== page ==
Security has to be at the start of every cloud conversation

NetFoundry’s boss shares his thoughts on how an expanding attack surface requires starting with security

The cloud has left us all massively exposed. And, according to NetFoundry CEO Galeal Zino, who spoke at a NetEvents roundtable in January, secure networking needs to be a software function.

In a distributed computing world, it makes sense to take the cloud as close as you can to the customers. The downside is that every time a network expands and changes shape, there are huge growing pains and stretch marks as a result.

The expansive hyperscaling of the cloud has been great for developers, but a nightmare for the people who have to manage the supporting network and secure all the joints. Every interface, gateway and firewall has to be accounted for by some network manager or security expert, and sadly their security job is a lot harder and more fiddly than it is for a developer to spin up a server. All those new virtual servers multiply the attack space for criminals. It’s as if they are building whole new estates without locks on the doors or windows.

The good news is that NetFoundry has solved this problem – and now it needs channel partners to present the solutions to their clients.

It has an eclectic list of prospective partners – value-added resellers (VARs), systems integrators, and every kind of service provider (such as managed, comms and infrastructure), so options for partnership are quite varied. The unifying quality is the belief that the cloud has to be secured at inception.

Zino is excited that secure networking has turned into a software function. Monolithic applications have been broken down and put into containers, microservices and lambda functions, so it only makes sense to do the same thing to the network, he says.

“That means you have an opportunity to orchestrate secure networking, the way you orchestrate software, and that’s really exciting,” adds Zino.

The so-called “shift left” in the industry heralded a new massively distributed and very fast world that has left secure networking in the dust and every cloud user massively exposed. Still, never mind the threat, what an opportunity!

Zino is very excited at the prospect because he’s invented the answer: “We’ve reinvented secure networking to fit this hyperconnected world.”

So, what is the shift left? “We must move networking and security into the heart of the development delivery lifecycle, or it’s too late. Otherwise, I don’t believe in this kind of hyperconnected, massively distributed world we’re talking about,” says Zino.

NetFoundry is working with ARM and CapGemini to secure connected cars with what it calls “confidential compute with SSA confidential networking”.

“We designed the solution from the ground up. We put security and networking right into the application,” says Zino. “It’s a lot simpler in the greenfield.”

Edge computing will be hard to secure, though. “You need an environment where you can iterate and experiment,” says Zino. “Therefore, you need a certain cost and simplicity. I’m not sure we’re there yet for the edge, or that mainstream developers can tinker at the edge. I think the cost and the complexity aren’t quite there, but we have made tremendous progress.”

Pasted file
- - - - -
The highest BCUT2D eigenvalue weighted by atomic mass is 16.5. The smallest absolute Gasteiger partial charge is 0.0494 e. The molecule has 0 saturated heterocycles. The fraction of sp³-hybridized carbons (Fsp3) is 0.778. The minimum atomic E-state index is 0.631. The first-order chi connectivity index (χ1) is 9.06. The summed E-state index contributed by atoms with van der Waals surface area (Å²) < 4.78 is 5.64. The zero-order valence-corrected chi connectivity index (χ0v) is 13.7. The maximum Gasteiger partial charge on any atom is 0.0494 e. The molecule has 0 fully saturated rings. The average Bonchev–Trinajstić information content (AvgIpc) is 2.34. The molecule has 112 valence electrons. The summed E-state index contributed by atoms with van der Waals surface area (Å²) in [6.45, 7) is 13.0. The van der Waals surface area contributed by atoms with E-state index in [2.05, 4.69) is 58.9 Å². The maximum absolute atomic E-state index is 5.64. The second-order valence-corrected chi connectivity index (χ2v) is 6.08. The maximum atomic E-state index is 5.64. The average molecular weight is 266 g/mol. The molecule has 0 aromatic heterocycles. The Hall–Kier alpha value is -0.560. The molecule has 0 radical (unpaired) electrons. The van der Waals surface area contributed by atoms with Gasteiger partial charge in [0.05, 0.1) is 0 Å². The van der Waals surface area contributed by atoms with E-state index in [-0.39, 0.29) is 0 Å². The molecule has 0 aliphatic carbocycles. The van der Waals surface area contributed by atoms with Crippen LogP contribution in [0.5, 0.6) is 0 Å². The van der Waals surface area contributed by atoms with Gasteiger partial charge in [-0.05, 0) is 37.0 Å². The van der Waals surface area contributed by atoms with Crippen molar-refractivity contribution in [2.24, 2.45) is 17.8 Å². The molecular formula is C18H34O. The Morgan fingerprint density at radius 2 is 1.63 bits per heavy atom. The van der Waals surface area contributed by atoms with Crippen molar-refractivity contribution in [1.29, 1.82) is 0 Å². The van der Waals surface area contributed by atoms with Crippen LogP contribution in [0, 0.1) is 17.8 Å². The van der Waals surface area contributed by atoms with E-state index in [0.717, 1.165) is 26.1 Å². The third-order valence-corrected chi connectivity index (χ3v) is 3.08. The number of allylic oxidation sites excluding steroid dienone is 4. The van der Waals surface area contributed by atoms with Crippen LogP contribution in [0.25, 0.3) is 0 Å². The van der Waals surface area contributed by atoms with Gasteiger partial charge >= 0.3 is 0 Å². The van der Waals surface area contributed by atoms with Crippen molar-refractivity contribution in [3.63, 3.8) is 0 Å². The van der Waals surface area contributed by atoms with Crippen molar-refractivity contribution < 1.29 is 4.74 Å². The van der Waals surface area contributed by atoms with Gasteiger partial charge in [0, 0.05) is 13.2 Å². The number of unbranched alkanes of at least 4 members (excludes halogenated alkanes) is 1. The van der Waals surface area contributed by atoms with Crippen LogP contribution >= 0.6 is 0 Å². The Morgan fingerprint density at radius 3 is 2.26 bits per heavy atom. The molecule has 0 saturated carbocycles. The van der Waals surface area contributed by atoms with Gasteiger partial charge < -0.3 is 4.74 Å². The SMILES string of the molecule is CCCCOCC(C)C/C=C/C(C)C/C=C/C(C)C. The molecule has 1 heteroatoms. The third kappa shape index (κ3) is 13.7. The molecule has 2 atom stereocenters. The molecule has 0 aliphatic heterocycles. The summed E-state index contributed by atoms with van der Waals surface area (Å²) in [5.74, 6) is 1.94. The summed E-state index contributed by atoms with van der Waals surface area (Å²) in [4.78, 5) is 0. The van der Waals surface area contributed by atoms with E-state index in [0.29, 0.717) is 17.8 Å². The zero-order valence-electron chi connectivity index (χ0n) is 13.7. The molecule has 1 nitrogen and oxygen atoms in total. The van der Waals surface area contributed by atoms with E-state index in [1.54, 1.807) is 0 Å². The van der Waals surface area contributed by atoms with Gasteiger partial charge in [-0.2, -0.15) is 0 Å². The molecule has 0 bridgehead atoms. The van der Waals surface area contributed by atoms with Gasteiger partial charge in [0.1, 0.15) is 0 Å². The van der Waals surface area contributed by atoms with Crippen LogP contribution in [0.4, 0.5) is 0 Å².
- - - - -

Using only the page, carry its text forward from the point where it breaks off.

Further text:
Zino adds that security should be sold as an enabler. “Security’s traditionally been an obstacle to velocity and agility. The magic of cloud was that as a developer, or an engineer or a business person, I could go to AWS [Amazon Web Services], enter my credit card, and have access to world-class compute, rather than submit a ticket to IT. So, AWS and [Microsoft] Azure democratised computing,” he says.

That doesn’t sound like democracy, where everyone gets a say, but there are still rules for proceeding with decisions, such as elections every four years. Democracy moves slowly. What AWS did was allow everyone to ignore the rules, which is arguably closer to anarchy.

Still, as Zino points out, innovation flourished. But now IT has to put secure networking into the hands of the coders and into the heart of the development delivery lifecycle.

“Then they can innovate, whether it’s edge, cloud or both. So that’s what I’m looking for,” says Zino. “We call it application-specific networking, right? You put the capability into the application code to generate a secure-by-design overlay, specific to its session.”

The SolarWinds incident last year proves that attackers are spoilt for choice in the world of the cloud.

“The only way you’re ever going to prevent those attacks is to shift left and put secure networking into the heart of your development lifecycle. It’s the only way, and I believe that log for SolarWinds opened our eyes to that,” says Zino.

The size of the blast radius needs to be minimised, Zino continues, suggesting it’s time to put wide-area networks (WANs) in a museum.

“The WAN needs to be retired, needs to be killed, needs to go away. We need to go in the opposite direction,” he says. “The WAN gives them [the hackers] the connectivity and the path to get the data and infiltrate it.

“So there’s an argument that we need to minimise the blast radius, because we’re always going to have vulnerabilities and they’re always going to get exposed to some extent. The only way to do that is to kill the WAN and have a secure-by-design architecture – quite the opposite of the ‘One Ring to rule them all’-type approach,” he adds.

I think I know what he means, but I’m sure you will understand a lot better than I do.

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